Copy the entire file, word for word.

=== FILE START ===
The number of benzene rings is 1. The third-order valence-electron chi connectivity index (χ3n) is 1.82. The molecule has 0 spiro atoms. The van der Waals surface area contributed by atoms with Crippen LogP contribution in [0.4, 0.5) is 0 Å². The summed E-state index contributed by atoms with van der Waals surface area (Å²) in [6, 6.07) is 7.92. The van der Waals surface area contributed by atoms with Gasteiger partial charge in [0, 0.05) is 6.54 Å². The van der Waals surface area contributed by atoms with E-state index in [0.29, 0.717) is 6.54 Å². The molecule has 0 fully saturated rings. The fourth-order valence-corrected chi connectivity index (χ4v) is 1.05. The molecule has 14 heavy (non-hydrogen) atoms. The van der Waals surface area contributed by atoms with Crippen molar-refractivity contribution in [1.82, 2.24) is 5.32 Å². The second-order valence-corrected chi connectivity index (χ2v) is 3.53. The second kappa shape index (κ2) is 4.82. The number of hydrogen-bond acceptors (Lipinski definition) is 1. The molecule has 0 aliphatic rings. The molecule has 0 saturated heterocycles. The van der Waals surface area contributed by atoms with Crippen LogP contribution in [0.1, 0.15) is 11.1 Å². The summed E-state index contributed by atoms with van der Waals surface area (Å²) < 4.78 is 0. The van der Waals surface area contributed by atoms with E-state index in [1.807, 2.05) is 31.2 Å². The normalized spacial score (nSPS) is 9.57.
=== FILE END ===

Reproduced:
The number of benzene rings is 1. The third-order valence-electron chi connectivity index (χ3n) is 1.82. The molecule has 0 spiro atoms. The van der Waals surface area contributed by atoms with Crippen LogP contribution in [0.4, 0.5) is 0 Å². The summed E-state index contributed by atoms with van der Waals surface area (Å²) in [6, 6.07) is 7.92. The van der Waals surface area contributed by atoms with Gasteiger partial charge in [0, 0.05) is 6.54 Å². The van der Waals surface area contributed by atoms with E-state index in [0.29, 0.717) is 6.54 Å². The molecule has 0 fully saturated rings. The fourth-order valence-corrected chi connectivity index (χ4v) is 1.05. The molecule has 14 heavy (non-hydrogen) atoms. The van der Waals surface area contributed by atoms with Crippen molar-refractivity contribution in [1.82, 2.24) is 5.32 Å². The second-order valence-corrected chi connectivity index (χ2v) is 3.53. The second kappa shape index (κ2) is 4.82. The number of hydrogen-bond acceptors (Lipinski definition) is 1. The molecule has 0 aliphatic rings. The molecule has 0 saturated heterocycles. The van der Waals surface area contributed by atoms with Crippen LogP contribution in [0.1, 0.15) is 11.1 Å². The summed E-state index contributed by atoms with van der Waals surface area (Å²) < 4.78 is 0. The van der Waals surface area contributed by atoms with E-state index in [1.807, 2.05) is 31.2 Å². The normalized spacial score (nSPS) is 9.57.